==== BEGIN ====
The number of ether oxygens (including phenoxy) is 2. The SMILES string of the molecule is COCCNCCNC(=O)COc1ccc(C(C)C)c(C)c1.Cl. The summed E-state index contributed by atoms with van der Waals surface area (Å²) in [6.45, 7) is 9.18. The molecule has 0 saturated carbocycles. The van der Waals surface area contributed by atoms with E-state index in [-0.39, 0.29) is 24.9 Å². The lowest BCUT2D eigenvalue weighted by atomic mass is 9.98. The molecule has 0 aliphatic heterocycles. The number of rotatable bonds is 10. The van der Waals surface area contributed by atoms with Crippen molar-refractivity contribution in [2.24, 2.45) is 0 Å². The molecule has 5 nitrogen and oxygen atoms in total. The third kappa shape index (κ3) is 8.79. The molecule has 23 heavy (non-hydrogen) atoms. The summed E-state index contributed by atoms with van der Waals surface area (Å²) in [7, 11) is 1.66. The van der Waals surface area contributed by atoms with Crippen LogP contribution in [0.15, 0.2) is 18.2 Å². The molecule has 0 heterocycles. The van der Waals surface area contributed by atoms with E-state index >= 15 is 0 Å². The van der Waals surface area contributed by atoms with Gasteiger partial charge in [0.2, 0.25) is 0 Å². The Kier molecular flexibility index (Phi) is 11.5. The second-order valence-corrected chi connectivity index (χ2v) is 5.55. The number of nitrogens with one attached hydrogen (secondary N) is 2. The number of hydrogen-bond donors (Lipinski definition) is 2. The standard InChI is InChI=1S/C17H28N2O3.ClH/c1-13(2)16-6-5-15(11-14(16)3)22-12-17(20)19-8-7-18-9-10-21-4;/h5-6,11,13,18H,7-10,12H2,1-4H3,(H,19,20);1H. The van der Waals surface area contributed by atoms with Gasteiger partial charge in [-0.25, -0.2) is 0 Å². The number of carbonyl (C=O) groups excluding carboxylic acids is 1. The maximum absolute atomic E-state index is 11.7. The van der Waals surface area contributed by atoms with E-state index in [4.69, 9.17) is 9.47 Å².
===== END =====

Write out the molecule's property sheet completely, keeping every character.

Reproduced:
The number of ether oxygens (including phenoxy) is 2. The SMILES string of the molecule is COCCNCCNC(=O)COc1ccc(C(C)C)c(C)c1.Cl. The summed E-state index contributed by atoms with van der Waals surface area (Å²) in [6.45, 7) is 9.18. The molecule has 0 saturated carbocycles. The van der Waals surface area contributed by atoms with E-state index in [-0.39, 0.29) is 24.9 Å². The lowest BCUT2D eigenvalue weighted by atomic mass is 9.98. The molecule has 0 aliphatic heterocycles. The number of rotatable bonds is 10. The van der Waals surface area contributed by atoms with Crippen molar-refractivity contribution in [2.24, 2.45) is 0 Å². The molecule has 5 nitrogen and oxygen atoms in total. The third kappa shape index (κ3) is 8.79. The molecule has 23 heavy (non-hydrogen) atoms. The summed E-state index contributed by atoms with van der Waals surface area (Å²) in [7, 11) is 1.66. The van der Waals surface area contributed by atoms with Crippen LogP contribution in [0.15, 0.2) is 18.2 Å². The molecule has 0 heterocycles. The van der Waals surface area contributed by atoms with E-state index >= 15 is 0 Å². The van der Waals surface area contributed by atoms with Gasteiger partial charge in [0.2, 0.25) is 0 Å². The Kier molecular flexibility index (Phi) is 11.5. The second-order valence-corrected chi connectivity index (χ2v) is 5.55. The number of nitrogens with one attached hydrogen (secondary N) is 2. The number of hydrogen-bond donors (Lipinski definition) is 2. The standard InChI is InChI=1S/C17H28N2O3.ClH/c1-13(2)16-6-5-15(11-14(16)3)22-12-17(20)19-8-7-18-9-10-21-4;/h5-6,11,13,18H,7-10,12H2,1-4H3,(H,19,20);1H. The van der Waals surface area contributed by atoms with Gasteiger partial charge in [-0.25, -0.2) is 0 Å². The number of carbonyl (C=O) groups excluding carboxylic acids is 1. The maximum absolute atomic E-state index is 11.7. The van der Waals surface area contributed by atoms with E-state index in [4.69, 9.17) is 9.47 Å².